Although with a great deal more fanfare and attention, Kurt Vonnegut's death followed hot on the heels of one of my favorite contemporary thinkers--Jean Baudrillard's. I personally don't have anything too valuable to say about Baudrillard's death, but this snippet from The Guardian is a short, sweet remark on his passing, and a painfully accurate diagnosis of the stigma that attached itself to his work in the past decade and a half or so.
My experience with Baudrillard was particularly "special" to me, not because of his philosophy per se, but because of its timing. Silly as it is to say, most philosphers and theorists you study as an undergraduate, even if you study postmodern theory, are dead guys. Baudrillard was different simply by virtue of living, breathing, walking around somewhere on the earth, at the same time that I did. Derrida too, but by the time I got to Derrida, he'd had his day--deconstruction was already something your literature TAs smirked at (although they performed it constantly). Yes, true enough, you could hit me back with long lists of "living" famous theorists and such (Rorty comes immediately to mind--although "neo-pragmatism" has a stigma all its own these days), but I would argue that few of them have the fame and notoriety--much less the brilliance, playfulness, and provocativeness (is that a word?)--of Baudrillard.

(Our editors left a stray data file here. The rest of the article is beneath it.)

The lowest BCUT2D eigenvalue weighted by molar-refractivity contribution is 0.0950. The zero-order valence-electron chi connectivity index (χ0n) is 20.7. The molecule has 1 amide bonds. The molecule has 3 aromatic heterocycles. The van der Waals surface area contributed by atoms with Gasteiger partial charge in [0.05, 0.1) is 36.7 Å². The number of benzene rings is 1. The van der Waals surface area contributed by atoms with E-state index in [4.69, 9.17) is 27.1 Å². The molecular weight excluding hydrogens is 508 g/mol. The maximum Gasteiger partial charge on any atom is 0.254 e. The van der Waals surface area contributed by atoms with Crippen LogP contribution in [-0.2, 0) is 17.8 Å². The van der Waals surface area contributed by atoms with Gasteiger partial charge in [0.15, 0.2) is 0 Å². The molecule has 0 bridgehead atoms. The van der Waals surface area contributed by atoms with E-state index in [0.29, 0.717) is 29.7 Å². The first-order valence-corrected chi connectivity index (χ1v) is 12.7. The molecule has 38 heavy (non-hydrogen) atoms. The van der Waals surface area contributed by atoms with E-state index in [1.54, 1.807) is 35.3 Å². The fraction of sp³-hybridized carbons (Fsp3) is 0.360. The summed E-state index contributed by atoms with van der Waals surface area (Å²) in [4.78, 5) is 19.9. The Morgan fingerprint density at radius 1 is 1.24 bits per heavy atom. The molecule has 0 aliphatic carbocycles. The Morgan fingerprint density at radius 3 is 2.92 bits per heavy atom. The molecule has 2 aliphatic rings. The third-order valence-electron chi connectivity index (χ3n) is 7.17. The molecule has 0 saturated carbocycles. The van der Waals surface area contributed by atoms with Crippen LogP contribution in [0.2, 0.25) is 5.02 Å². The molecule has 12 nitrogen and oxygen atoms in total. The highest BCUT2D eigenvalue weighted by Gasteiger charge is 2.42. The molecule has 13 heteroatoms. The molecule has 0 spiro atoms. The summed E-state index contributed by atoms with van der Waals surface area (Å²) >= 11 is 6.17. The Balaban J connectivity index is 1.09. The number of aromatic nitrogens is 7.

So Jean B.'s status as "living breathin dude" made him special to me, but also that I got to see, to some extent, the final segment in the arc of his fame--watched his comet-tail curving down towards the horizon, if you will--during the course of my own academic career. JB wasn't sneered at nearly so openly when I was a college freshman than he was now. You could still impress people by mentioning him back then--he was still trendy. Now, you only drop his name ironically, and while there's still one cheerleader for postmodern theory in my department, even he would talk about him in lectures almost apologetically. And we're not even British.
It's kind of sad that he's dead now. But am I sad, or am I simulating sadness?
RIP, Baudrillard! Thanks for making me feel smart in 1999.